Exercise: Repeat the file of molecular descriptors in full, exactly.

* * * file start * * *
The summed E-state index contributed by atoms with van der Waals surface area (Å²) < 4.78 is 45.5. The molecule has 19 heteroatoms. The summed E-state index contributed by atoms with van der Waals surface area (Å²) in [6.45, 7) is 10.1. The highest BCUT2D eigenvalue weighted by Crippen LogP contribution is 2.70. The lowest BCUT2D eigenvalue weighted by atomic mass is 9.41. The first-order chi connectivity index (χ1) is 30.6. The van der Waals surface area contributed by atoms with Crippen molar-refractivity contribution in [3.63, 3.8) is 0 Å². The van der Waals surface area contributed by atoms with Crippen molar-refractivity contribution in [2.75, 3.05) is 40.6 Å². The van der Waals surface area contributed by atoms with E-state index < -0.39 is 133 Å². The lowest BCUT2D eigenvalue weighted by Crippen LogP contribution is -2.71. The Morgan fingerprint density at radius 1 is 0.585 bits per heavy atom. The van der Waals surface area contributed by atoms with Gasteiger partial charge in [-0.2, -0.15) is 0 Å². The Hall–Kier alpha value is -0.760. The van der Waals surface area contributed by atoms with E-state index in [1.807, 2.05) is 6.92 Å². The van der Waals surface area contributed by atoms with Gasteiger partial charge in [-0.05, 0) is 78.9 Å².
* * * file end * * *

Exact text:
The summed E-state index contributed by atoms with van der Waals surface area (Å²) < 4.78 is 45.5. The molecule has 19 heteroatoms. The summed E-state index contributed by atoms with van der Waals surface area (Å²) in [6.45, 7) is 10.1. The highest BCUT2D eigenvalue weighted by Crippen LogP contribution is 2.70. The lowest BCUT2D eigenvalue weighted by atomic mass is 9.41. The first-order chi connectivity index (χ1) is 30.6. The van der Waals surface area contributed by atoms with Crippen molar-refractivity contribution in [3.63, 3.8) is 0 Å². The van der Waals surface area contributed by atoms with Crippen molar-refractivity contribution in [2.75, 3.05) is 40.6 Å². The van der Waals surface area contributed by atoms with E-state index < -0.39 is 133 Å². The lowest BCUT2D eigenvalue weighted by Crippen LogP contribution is -2.71. The Morgan fingerprint density at radius 1 is 0.585 bits per heavy atom. The van der Waals surface area contributed by atoms with Gasteiger partial charge in [-0.2, -0.15) is 0 Å². The Hall–Kier alpha value is -0.760. The van der Waals surface area contributed by atoms with E-state index in [1.807, 2.05) is 6.92 Å². The van der Waals surface area contributed by atoms with Gasteiger partial charge in [-0.05, 0) is 78.9 Å².